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Definitely agree with getting a test kit, red sea and salifert make good ones. If you want to get into corals, testing will be even more important so you can ensure your nutrients are at the correct levels. You’ll also need to invest in a good light for a reef tank. I don’t think its too much for your first saltwater tank to have corals either, I did it ;) Going with a FOWLR ( fish only with live rock) is the best way to ease into this though, so you can get a handle on basics like keeping your salinity stable.

Do you have a refractometer?
How are you making your water? (Buying premixed water from the store? Making your own saltwater at home with salt mix and and RODI system?)
 

saltwater60

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If you have fish in the tank I would not add ammonia to 2Ppm or any at all.

I’d get test kits as mentioned and add another fish or two. Then test to see what happens.

I’m sorry but I see this as a trend on here of I want a reef tank or a salt water tank but I don’t want to spend too much? That’s not really an option. Saltwater tanks and especially reef tanks are expensive. Buy all tour equipment and good equipment before you get corals. It will cost you less in the long run and you will enjoy it more.

You’ll need proper lights, make sure tour sand is suitable for saltwater tanks. Brown is usually not. How much love rock do you have? I recommend 40-60lbs, you’ll need a protein skimmer, RO or RODI, and power heads. You’ll need test kits for alk, calcium, PH, magnesium, phosphate, and you’ll need the minerals to adjust these except phosphate.

Also you could need a chiller if you water will get over 84 for more than a few consecutive days over the summer. A day here and there won’t do much harm but it still not good for it to get over 80. Also an auto too off to keep the salinity stable is recommended.
 
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watermelon46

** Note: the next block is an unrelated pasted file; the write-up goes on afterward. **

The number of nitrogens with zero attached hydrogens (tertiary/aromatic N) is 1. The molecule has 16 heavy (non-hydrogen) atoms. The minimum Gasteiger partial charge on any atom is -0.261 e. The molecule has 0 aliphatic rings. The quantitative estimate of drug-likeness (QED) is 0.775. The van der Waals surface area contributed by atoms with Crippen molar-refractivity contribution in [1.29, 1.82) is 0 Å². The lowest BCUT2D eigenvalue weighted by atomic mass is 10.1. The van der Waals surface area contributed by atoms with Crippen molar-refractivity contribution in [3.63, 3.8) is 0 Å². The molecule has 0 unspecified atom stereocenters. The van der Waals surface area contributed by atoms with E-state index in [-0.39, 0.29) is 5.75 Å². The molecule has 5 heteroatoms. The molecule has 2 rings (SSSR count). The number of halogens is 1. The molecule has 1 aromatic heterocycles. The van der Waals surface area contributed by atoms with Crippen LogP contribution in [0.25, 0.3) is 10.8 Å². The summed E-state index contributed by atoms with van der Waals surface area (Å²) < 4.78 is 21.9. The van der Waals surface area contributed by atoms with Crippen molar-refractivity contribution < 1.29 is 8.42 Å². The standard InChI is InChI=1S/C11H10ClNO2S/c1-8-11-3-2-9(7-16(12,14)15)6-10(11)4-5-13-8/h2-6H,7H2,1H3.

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Thanks everyone,
I do have an API test kit and I was informed the color chart for ammonia in API is the same as it is for freshwater. So I have been using that to test the ammonia. And I did forget to mention I already have a light too. It is a fluval LED strip I think that goes from 36 inches to bigger, maybe in the 40s inches. At first we accidentally had bought the wrong one that went up to 34 inches so we had to go back and return it for the one that could do 36 inches (The length of the tank). It has different color displays like blue and white, white, deep blue, purple, etc and I believe the store people said it could be hooked up with your phone and you could set it to ramp up/down through the colors throughout the day but I haven't gotten around to setting it up yet.
And to answer Lchi87's questions, I have a refractometer. I think last time I read it it said 1.025 which I know is slightly high so yesterday we bought some RO water for top-offs. For the water that is in the tank now we bought RO water from the store and mixed it with salt. and I'm not doing water changes right now because it could be cycling and you are not supposed to do water changes during a cycle. But for when I do after it is cycled, I don't know if I'll mix the salt I have, a big bag of Instant Ocean sea salt, with RO water I'll buy periodically from the lfs or just buy premixed saltwater from the lfs. RO water is cheaper and since I already have salt at home it would be the cheaper option to mix it but I've heard it's pretty hard to mix your own water. I mean, I did do it when I set up the tank, but I'm no expert. So I might need some help with that on this thread as well.